Since the financial crisis of 2008, legislation and rules affecting the financial market in Iceland have been strengthened considerably. Tougher capital requirements…
Since the financial crisis of 2008, legislation and rules affecting the financial market in Iceland have been strengthened considerably. Tougher capital requirements, detailed and frequent reporting, more thorough fit-and-proper tests, barriers to connected lending and strict limits on bonus payments are but a few examples. Similarly, the supervision of banks has been upgraded markedly. It is now much more intrusive and forward-looking than before, that is, it is more focused on governance and the business model. Many of these reforms are based on international initiatives, such as the Basel III standard, while others are particular to Iceland. The main objective of these reforms is to strengthen the resilience of the banking sector and limit the negative effects on consumers of harmful enterprise incentives. Trust in the financial system collapsed as a consequence of the crisis but is recovering only slowly. This apparent lack of confidence is reflected only to a limited extent in firms’ and households’ willingness to seek banking services. This raises the questions of how to appropriately measure trust, and what factors influence it. Iceland may turn out to be an interesting natural experiment in this respect. It has a unique record of prosecuting and sentencing bankers for offences that are hardly worthy of administrative fines in some other countries – but whether strict accountability is the recipe for rebuilding trust remains to be seen.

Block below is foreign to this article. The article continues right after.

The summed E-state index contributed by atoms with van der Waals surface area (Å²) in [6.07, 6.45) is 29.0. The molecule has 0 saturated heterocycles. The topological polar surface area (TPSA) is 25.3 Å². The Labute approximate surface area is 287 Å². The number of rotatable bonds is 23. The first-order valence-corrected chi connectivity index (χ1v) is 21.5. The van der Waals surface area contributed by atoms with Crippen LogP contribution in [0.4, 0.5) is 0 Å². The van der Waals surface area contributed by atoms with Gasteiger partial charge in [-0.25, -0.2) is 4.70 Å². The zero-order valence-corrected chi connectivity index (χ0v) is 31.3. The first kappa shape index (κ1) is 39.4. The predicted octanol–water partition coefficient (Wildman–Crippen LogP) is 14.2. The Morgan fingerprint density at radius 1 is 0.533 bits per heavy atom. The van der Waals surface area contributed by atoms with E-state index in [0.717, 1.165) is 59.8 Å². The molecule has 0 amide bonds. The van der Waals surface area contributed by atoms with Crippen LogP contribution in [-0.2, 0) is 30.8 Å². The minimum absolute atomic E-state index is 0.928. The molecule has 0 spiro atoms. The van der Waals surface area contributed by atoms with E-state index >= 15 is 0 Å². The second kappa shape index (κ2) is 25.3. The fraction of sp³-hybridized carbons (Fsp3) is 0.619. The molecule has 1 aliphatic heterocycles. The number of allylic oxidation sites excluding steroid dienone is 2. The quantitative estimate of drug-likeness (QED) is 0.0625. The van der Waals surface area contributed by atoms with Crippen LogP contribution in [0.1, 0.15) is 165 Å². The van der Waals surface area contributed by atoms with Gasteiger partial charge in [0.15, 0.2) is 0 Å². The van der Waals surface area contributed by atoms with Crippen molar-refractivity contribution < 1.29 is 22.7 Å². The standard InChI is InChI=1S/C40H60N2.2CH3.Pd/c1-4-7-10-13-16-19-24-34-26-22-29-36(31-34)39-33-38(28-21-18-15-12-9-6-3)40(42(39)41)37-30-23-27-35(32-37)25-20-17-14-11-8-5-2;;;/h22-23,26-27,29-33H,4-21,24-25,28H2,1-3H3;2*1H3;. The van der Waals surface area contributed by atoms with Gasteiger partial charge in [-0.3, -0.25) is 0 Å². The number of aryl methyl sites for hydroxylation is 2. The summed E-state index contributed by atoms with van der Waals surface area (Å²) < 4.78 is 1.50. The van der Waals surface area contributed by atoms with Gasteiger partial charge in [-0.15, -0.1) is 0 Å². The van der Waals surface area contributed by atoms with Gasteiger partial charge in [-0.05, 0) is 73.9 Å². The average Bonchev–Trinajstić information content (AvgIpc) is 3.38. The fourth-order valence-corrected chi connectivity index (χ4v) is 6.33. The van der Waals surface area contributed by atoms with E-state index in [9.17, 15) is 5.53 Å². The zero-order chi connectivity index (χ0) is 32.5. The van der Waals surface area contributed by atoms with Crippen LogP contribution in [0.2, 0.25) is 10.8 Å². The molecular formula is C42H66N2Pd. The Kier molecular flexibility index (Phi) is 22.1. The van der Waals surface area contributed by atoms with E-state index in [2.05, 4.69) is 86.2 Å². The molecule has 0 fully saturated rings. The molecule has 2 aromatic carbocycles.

The purpose of this paper is to provide empirical insight into the impact of a financial crisis on capital structure of private firms. Specifically, the authors use the…
The purpose of this paper is to provide empirical insight into the impact of a financial crisis on capital structure of private firms. Specifically, the authors use the example of the systemic Icelandic financial crisis from 2008 to 2010 and analyze the influence of internally generated funds on leverage during the financial crisis compared to the non-crisis period.
The authors use a fixed-effects dynamic model to examine the impact of internally generated funds – measured as cash flow – with a data set that includes non-listed Icelandic firms. In addition, generalized method of moments is used to address potential endogeneity issues.
The authors find that internally generated funds have a different effect on capital structure during the financial crisis compared to the non-crisis period. While cash flow has an overall negative association with leverage, a positive relationship appears to exist during the crisis. However, when analyzing changes in cash flow from one year to the other, the sample firms appear to rely more on internally generated funds to adjust leverage during the financial crisis than in the non-crisis period.
Analyzing the extreme case of the Icelandic financial crisis allows us to shed light on capital structure effects in situations when both debt financing and internal financing opportunities are heavily curtailed.